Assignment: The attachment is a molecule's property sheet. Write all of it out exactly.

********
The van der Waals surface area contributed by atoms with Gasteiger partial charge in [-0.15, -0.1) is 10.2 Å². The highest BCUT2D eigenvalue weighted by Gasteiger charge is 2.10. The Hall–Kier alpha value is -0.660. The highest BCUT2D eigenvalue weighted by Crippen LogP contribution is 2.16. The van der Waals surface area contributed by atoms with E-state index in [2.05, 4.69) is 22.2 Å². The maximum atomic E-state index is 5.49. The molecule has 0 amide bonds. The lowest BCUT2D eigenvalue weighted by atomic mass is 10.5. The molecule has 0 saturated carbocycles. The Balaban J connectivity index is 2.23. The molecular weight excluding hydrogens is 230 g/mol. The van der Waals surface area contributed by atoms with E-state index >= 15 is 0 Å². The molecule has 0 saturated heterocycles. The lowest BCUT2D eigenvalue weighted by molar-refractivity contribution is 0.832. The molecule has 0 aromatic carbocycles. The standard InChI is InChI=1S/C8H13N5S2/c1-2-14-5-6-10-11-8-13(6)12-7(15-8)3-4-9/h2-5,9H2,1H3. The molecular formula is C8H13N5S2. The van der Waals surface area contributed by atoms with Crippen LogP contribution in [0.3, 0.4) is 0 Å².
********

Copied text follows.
The van der Waals surface area contributed by atoms with Gasteiger partial charge in [-0.15, -0.1) is 10.2 Å². The highest BCUT2D eigenvalue weighted by Gasteiger charge is 2.10. The Hall–Kier alpha value is -0.660. The highest BCUT2D eigenvalue weighted by Crippen LogP contribution is 2.16. The van der Waals surface area contributed by atoms with E-state index in [2.05, 4.69) is 22.2 Å². The maximum atomic E-state index is 5.49. The molecule has 0 amide bonds. The lowest BCUT2D eigenvalue weighted by atomic mass is 10.5. The molecule has 0 saturated carbocycles. The Balaban J connectivity index is 2.23. The molecular weight excluding hydrogens is 230 g/mol. The van der Waals surface area contributed by atoms with E-state index >= 15 is 0 Å². The molecule has 0 saturated heterocycles. The lowest BCUT2D eigenvalue weighted by molar-refractivity contribution is 0.832. The molecule has 0 aromatic carbocycles. The standard InChI is InChI=1S/C8H13N5S2/c1-2-14-5-6-10-11-8-13(6)12-7(15-8)3-4-9/h2-5,9H2,1H3. The molecular formula is C8H13N5S2. The van der Waals surface area contributed by atoms with Crippen LogP contribution in [0.3, 0.4) is 0 Å².